PB: If wakes up and move to write, he can write all day. Once awake, brain can’t tell him to stop. Easily distractable and will go do those [errands].

PS: Used to warm up writing personal letters. Email doesn’t work that way. Email may distract all day, so doesn’t look at until end of day.

GZ: Sometimes does something while tired, stressed and overextended, but can look good next day.

BD: His methods are similar to those described. He Gets chores done in morning. Starts at 1 and works for 5 - 5 1/2 hours. Dogs sleep behind chair. At four dogs let him know its time to walk. Started [keeping a] notebook because [he kept] forgetting ideas.

GZ: Terrified of forgetting. Notes get combined: sometimes 3 different files he realizes belong together. Like Sorcerer’s apprentice: Brooms bring in buckets of water[ideas].

LA: Journalism taught him to write every day. Developed habit. Writing is not inspiration. Now gets burst of inspiration toward deadlines. Took 2 different play and slammed together. Similar to Shakespeare in Love. Waited too long to sell because American Pie came out--only teen comedies sold.

JG: Do you have trouble turning off the internal critic?

PS: Yes I do. Hard to turn off.

GZ: Reader-critic likes X (early critic has to fall in love); the later critic wants to throw everything out.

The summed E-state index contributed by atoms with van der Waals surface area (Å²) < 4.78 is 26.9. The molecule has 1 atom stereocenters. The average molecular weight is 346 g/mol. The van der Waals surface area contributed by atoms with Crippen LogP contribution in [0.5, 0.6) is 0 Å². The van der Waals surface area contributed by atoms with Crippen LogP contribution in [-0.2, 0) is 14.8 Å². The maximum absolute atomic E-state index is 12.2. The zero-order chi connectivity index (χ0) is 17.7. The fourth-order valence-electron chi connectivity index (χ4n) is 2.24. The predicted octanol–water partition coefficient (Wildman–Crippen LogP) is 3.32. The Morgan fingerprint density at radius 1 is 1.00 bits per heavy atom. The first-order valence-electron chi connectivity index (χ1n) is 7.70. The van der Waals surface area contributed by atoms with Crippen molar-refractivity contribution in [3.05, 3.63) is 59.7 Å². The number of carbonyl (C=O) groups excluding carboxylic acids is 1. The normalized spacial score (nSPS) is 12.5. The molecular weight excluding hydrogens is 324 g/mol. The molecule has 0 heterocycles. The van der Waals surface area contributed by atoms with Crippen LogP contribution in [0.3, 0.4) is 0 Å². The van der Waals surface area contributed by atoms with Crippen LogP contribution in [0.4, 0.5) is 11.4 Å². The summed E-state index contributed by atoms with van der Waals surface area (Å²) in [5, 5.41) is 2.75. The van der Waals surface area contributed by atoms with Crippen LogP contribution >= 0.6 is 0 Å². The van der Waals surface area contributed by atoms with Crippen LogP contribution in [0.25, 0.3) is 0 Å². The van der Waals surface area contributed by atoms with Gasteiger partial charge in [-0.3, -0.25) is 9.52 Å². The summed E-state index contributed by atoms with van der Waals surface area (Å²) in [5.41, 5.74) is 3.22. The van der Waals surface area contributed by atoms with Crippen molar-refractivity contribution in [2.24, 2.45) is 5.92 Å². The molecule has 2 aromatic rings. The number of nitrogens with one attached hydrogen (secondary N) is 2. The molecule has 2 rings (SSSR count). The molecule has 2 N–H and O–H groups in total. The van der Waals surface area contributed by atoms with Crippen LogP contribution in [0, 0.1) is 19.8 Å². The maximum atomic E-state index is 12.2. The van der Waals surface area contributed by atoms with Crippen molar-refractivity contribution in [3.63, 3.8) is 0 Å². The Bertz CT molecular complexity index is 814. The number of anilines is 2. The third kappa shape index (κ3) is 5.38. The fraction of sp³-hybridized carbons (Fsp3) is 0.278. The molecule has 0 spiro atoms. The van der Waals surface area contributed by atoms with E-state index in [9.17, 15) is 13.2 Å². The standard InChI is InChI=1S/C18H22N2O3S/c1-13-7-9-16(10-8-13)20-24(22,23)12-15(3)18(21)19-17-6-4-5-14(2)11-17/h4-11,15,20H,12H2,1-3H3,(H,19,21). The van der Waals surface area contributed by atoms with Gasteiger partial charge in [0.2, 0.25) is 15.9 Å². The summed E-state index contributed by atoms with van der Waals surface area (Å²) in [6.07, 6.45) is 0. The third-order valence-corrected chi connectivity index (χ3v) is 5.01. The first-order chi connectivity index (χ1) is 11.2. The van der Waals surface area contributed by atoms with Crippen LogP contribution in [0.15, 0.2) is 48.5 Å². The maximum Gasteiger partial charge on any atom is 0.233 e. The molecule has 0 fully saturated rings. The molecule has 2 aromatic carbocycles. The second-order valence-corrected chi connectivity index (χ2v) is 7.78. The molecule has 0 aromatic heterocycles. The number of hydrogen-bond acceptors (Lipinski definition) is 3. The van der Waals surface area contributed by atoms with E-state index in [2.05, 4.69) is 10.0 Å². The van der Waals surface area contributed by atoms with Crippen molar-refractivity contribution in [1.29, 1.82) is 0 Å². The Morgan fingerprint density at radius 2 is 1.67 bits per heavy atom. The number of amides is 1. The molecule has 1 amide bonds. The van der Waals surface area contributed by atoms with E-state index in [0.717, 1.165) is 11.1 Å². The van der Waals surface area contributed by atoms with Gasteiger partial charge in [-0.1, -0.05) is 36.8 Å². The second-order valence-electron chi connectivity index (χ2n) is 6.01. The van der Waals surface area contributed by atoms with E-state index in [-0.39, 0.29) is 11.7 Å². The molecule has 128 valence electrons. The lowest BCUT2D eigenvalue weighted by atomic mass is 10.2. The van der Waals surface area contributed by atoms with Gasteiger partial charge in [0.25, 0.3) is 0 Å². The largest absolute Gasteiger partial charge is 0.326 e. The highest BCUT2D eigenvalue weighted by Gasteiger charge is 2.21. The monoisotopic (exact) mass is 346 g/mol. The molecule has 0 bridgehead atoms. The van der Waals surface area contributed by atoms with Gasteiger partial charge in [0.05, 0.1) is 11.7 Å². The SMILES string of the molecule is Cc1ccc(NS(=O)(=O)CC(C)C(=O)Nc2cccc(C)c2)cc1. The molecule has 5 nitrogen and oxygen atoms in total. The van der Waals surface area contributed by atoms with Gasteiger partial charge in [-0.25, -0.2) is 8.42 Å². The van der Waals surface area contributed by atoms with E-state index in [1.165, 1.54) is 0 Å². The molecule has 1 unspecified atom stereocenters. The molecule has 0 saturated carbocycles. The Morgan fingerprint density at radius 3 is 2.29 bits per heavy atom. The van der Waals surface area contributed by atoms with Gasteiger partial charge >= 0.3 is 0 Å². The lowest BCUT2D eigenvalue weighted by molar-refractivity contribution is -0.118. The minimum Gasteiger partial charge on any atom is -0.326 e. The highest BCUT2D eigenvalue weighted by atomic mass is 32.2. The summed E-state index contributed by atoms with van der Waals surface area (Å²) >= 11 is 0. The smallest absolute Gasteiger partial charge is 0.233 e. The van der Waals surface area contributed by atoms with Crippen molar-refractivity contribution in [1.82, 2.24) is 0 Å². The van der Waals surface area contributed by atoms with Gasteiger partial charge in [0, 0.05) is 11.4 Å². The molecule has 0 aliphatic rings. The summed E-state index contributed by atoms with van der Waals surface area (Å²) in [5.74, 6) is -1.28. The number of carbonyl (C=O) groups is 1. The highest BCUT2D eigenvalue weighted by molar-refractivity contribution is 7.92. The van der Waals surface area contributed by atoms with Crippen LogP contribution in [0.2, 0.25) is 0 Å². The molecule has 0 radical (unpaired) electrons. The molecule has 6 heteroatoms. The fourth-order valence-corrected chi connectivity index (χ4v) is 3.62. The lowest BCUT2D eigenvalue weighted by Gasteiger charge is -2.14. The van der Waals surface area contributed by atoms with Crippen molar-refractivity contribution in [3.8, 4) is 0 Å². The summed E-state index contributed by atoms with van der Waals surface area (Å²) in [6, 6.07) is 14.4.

PB: Has a hard time turning the critic off, especially if [the story's] too obvious (see ending before wandering into it). Go through scenes. Likes when he first read them, but later thinks he was on crack when he wrote or rewrote. Goes back to earlier versions to decide which version better. Middle scenes hard. Has lack of clarity during initial stages--easy to get muddled. Early on forced self to finish a story, which meant he had to work on despite critic. Now he is able to write several stories at once.

GZ: Sometimes a story is a reward to work on after you get this story done.

PB: His inner editor asks: Is it important or an entertainment? Is it okay to write an entertainment? Lately, allowed self to write entertainment.

GZ: Critics get together: Is this as good as you can get it? Once had an idea he never turned into a story: two astronauts orbiting Earth. Mormons have underground records to baptize non-believers into Mormonism, happening without knowledge. Atomic war occurs. “Now we’re all Mormons.” Why haven’t I written it?

PS: Because it sucks. [Laughter]

GZ: Sometimes if you have too much of a point, it becomes an editorial.

BD: The more I write, the worse it gets. Outline, carefully detailed. Never at a loss for what happens next. Now finds a better path and has to write a new outline. My favorite part is the blue pencil and marking m.s. up. Cut out all that doesn’t matter. Sentences are as good as he can make them. Doesn’t know what else to do with it, then hands it to his wife, Barb. She reads more quickly.

PB: Writes until nothing left for him to do. Never hands over if still has an idea of what he can do. Tries ruthlessly to get it [done?].

PS: Otherwise we get so derailed from process.

GZ: If enough filters. Started from old notes for short short--even if theme anthology [That is, he searches his notes for theme anthologies and doesn't try to come up with an idea at the spur of the moment because, presumably, these ideas had already inspired him]. Abandoned working on his earlier talk. If he had kept refining it, it would have been a book.

Paolo, how did you write “The Calorie Man,” from creation to finish?